The Dutch: Empire of Necessity

The way space, nature, and design interact is critical to planning both rural and urban areas. While Dutch design leads the way in adapting to utilizing the environment, there are valid historical examples of architecture adapting to and utilizing the environment to further human gain and pleasure. The most relevant one that comes to mind is industrial revolution era mills that used water to support the creation of textiles during that time.



The ingenuity of harnessing the natural powers of the environment was groundbreaking at the time. Where Dutch design and ingenuity diverged was where it was unique. Hollanders had far less space to work with than Americans, or the British even. One of the main takeaways from Betsky and Euwen’s False Flat: Why Dutch Design is so good is that the confluence of nature, design, architecture, and planning did not impede the Dutch, it emboldened them, and it taught them lessons that would make them into a more space-efficient and environmentally conscious people.

This consciousness led the Dutch to create wonders of design. There were and are many forces at play which led to this. One of many was the centralization of government. This consolidation made more resources available to invest in improved water ways and other forms of infrastructure that facilitated the culture and economic conditions necessary for the Dutch State to survive. (Meyer, 76-77)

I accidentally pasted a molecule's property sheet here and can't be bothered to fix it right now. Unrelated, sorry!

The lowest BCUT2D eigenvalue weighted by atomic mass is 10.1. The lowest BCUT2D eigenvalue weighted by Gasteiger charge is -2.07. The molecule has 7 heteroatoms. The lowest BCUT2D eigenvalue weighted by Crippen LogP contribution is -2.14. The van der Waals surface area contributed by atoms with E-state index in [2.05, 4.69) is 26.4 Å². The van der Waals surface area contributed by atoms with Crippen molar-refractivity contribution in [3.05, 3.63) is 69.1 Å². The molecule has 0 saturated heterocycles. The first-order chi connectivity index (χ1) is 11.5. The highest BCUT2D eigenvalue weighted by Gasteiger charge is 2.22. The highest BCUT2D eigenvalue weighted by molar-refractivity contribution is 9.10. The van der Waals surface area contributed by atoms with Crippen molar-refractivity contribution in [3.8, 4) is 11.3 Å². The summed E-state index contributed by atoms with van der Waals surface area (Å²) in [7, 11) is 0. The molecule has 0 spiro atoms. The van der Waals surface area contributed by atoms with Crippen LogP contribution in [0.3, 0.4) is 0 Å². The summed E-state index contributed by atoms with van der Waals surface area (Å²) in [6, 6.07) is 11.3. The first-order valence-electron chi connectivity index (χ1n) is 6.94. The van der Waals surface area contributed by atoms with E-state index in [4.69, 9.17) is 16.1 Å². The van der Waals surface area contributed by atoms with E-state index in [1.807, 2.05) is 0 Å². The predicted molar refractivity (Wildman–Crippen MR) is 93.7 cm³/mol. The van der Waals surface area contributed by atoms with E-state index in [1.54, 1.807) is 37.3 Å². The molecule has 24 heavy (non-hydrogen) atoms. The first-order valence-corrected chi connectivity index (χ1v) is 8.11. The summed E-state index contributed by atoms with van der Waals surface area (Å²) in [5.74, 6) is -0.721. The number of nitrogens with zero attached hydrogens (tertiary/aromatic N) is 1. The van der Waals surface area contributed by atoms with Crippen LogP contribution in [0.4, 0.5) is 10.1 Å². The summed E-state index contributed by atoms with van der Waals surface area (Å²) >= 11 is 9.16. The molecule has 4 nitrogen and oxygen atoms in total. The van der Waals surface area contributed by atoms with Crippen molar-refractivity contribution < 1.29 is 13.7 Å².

Another impetus that led to Dutch infrastructural and design advancement was simply necessity. The terrain dictated that the Dutch be efficient and utilize their environment in a way that was conducive to their way of life. In the same way, the United States did not have the same need, and did not develop in same way. Regardless, both ended up with funny intersections like roundabouts.


In addition to the idea of design and the confluence of factors that catalyzed Dutch ingenuity, how these ideas have been presented has influenced the discussion of design and otherwise. Meyer’s delta urbanism was presented in a very academic style. The writing is not necessarily stifling, but is less accessible than Berger’s first person narrative. The narrative voices of Metz and Davidson, on the other hand, read more like a story to me. They read like a story, but also were technical and personal.

The presentation might affect the analysis, but for the better. The less cumbersome the read is on the reader, the more information can be absorbed. I am strongly of the opinion that the presentation for anything matters — and that while clunky academic writing exists, engaged, thoughtful, and compelling writing is what turns heads and changes hearts.

The Dutch built and designed in their unique style because of their surroundings. This helped them to innovate and create a national identity. The studies of Dutch design and architecture vary in style and presentation, which then affects how the material is taught.


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